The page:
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Infectious Diseases

Study in Infectious Diseases is offered in partnership between the Discipline of Infectious Diseases and Immunology in the School of Medical Sciences, Faculty of Medicine and Health, and the Discipline of Microbiology in the School of Life and Environmental Sciences in the Faculty of Science.

About the major

Infectious diseases occur as a result of interactions between microbial pathogens and their hosts. The Infectious Diseases major is a multidisciplinary pathway of study that emphasises how infectious agents interact with human hosts at the molecular, cellular, individual patient and community levels to cause disease.

This major begins with developing an understanding of the relevance of infectious diseases within the concept of ‘One Health’ in which the multifactorial interrelationships between human, animal and environmental health are critical. Central is the context of microbes: bacteria, viruses, fungi and protists being beneficial for good health as well as effective causative agents of disease. The structural and functional cellular and molecular mechanisms that enable establishment and progression of infectious diseases are covered with a particular focus on pathogens: microbial virulence mechanisms; their capacity to evade the human response to injury and infection; their ability to cause tissue damage; their resistance to antimicrobial therapy and the development of new tools to control infectious agents. This progresses to explore patterns of incidence and the epidemiology of outbreaks of infectious diseases within communities.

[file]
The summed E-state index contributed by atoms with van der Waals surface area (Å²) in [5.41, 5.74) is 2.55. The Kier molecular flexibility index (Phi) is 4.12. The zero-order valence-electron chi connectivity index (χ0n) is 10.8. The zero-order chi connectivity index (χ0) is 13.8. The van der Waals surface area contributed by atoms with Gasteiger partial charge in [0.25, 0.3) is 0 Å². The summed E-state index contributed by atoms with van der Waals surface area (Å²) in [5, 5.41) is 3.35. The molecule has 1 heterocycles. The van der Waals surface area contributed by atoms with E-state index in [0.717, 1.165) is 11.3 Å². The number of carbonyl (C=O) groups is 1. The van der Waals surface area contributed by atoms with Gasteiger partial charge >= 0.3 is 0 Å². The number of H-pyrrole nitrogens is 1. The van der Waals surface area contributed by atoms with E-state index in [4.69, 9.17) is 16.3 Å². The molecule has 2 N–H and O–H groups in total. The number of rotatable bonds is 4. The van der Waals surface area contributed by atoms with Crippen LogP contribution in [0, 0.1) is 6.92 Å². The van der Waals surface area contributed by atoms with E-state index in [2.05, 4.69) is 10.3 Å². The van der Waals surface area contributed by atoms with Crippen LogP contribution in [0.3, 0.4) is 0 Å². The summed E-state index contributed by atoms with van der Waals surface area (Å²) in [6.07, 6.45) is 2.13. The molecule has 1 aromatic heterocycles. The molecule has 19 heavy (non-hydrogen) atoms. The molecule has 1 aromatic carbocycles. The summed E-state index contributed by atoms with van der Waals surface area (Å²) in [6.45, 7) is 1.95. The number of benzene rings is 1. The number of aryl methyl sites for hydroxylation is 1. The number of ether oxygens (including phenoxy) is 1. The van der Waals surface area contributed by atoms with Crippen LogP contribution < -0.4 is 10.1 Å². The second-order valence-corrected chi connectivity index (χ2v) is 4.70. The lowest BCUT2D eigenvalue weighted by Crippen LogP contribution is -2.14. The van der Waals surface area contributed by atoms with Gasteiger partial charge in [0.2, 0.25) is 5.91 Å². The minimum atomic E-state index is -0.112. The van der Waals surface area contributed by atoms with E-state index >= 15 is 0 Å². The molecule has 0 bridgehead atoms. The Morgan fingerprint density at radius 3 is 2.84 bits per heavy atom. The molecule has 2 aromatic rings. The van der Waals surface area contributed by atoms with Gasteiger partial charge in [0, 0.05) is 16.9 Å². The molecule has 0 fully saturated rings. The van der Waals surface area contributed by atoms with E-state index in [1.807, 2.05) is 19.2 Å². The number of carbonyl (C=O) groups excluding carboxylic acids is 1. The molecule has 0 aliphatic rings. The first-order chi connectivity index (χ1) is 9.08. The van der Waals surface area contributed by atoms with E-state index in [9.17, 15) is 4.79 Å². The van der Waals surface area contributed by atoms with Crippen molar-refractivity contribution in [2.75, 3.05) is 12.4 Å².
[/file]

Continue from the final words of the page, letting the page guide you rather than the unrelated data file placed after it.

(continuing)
Requirements for completion

The Infectious Diseases major and minor requirements are listed in the Infectious Diseases unit of study table.

Contact and further information

W Discipline of Infectious Diseases and Immunology

Associate Professor Timothy Newsome (SOLES)

Dr Scott Stimpson (SOMS)
T +61 2 9114 4601

Learning outcomes

Students who graduate from Infectious Diseases will be able to:

No. Learning outcomes
1 Exhibit a broad and coherent body of knowledge of the role of microbes as agents of disease, their virulence mechanisms, functions in the ecosphere, abundance and diversity.
2 Exhibit an integrated knowledge of the key characteristics of the classes of microbes that distinguish them from each other.
3 Critically evaluate culture, microscopy, diagnostic and molecular techniques used in the modern diagnostic microbiology and infectious diseases laboratory.
4 Explain and critically evaluate the scientific principles behind important infectious diseases techniques.
5 Communicate concepts and findings in infectious diseases through a range of modes for a variety of purposes and audiences, using evidence-based arguments that are robust to critique.
6 Assess the design and efficacy of measures to prevent and control infectious disease agents.
7 Critically evaluate the research literature in pathogenic processes of infectious organisms and epidemiology and apply this knowledge to address questions in infectious disease research.
8 Address authentic problems in infectious disease research, working professionally and ethically within collaborative, interdisciplinary teams.
9 Develop creative and innovative approaches to problem solving in the field of infectious diseases research and work effectively, responsibly and safely in individual and collaborative contexts.
10 Examine the reasons why infectious diseases emerge and re-emerge, across the general community and within hospital environments, and with consideration of social and cultural aspects.
11 Evaluate the impact of major infectious diseases on human and global health from a range of ethical, social and cross-cultural perspectives.